Long before the usual physiological signs, the withering of neurons and the gradual atrophy of the brain, that tip doctors off to the presence of a neurodegenerative disease, there’s already something different about their patients’ brain cells. Action potentials flash across a long, thin arm protruding from the cell body in a healthy neuron, and spread through what look like tiny fingers to find the synapses, where the tiny fingers of other neurons meet it. But advancing age and neurodegeneration cause these arms–called axons–to begin to disintegrate, halting communication between neurons.
We’ve been able to thwart this process in animal models by downregulating insulin signaling, which can be accomplished through caloric restriction, among other things. This method requires the protein FOXO, which, along with its invertebrate counterpart DAF-16, has been linked time and again to longevity, but the mechanisms governing its anti-aging effects still aren’t totally clear. Intriguingly, FOXO shows higher levels of expression in aging brains, possibly as a protective response to increasing inflammation.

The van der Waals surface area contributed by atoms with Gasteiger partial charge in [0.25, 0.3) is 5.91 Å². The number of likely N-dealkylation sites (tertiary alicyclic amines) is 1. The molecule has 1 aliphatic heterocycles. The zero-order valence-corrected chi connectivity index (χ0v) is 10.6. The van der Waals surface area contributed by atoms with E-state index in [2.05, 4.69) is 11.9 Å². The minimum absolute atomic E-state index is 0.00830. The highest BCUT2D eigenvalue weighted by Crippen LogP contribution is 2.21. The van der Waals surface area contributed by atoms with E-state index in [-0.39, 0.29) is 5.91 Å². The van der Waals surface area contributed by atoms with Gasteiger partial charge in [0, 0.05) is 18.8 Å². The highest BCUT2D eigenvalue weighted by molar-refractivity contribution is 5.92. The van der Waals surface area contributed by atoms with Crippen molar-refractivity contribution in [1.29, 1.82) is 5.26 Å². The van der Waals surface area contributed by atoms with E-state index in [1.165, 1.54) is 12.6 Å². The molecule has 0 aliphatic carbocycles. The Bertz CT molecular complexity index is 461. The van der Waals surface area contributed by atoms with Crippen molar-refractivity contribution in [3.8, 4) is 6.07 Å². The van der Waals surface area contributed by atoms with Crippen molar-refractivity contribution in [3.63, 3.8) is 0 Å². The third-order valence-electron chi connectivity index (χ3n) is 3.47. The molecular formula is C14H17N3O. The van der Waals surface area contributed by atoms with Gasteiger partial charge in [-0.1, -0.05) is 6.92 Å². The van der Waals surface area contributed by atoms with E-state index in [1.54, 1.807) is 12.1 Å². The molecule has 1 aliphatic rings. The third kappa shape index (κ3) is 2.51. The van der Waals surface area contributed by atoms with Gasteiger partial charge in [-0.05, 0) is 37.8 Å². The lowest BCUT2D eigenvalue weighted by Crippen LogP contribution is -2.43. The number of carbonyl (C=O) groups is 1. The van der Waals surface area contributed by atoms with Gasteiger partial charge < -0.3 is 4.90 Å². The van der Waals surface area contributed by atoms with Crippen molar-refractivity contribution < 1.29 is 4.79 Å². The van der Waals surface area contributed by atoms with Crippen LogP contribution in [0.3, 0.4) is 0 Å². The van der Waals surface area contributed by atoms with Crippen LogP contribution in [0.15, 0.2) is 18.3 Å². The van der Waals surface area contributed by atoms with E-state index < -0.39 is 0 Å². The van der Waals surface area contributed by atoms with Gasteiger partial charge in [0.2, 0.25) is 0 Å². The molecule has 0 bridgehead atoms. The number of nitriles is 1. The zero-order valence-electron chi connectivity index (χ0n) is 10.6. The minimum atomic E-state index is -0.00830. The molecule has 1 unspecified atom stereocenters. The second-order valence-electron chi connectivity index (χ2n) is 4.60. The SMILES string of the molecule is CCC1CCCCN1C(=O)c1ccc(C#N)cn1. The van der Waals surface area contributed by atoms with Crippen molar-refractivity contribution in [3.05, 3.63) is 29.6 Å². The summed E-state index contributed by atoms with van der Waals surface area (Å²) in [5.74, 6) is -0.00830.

So what do you do when you have a protein that you know is important, but you don’t really know why? Well, naturally, you engineer some mice without it.
Since FOXO 1, 3 and 4 aren’t essential for
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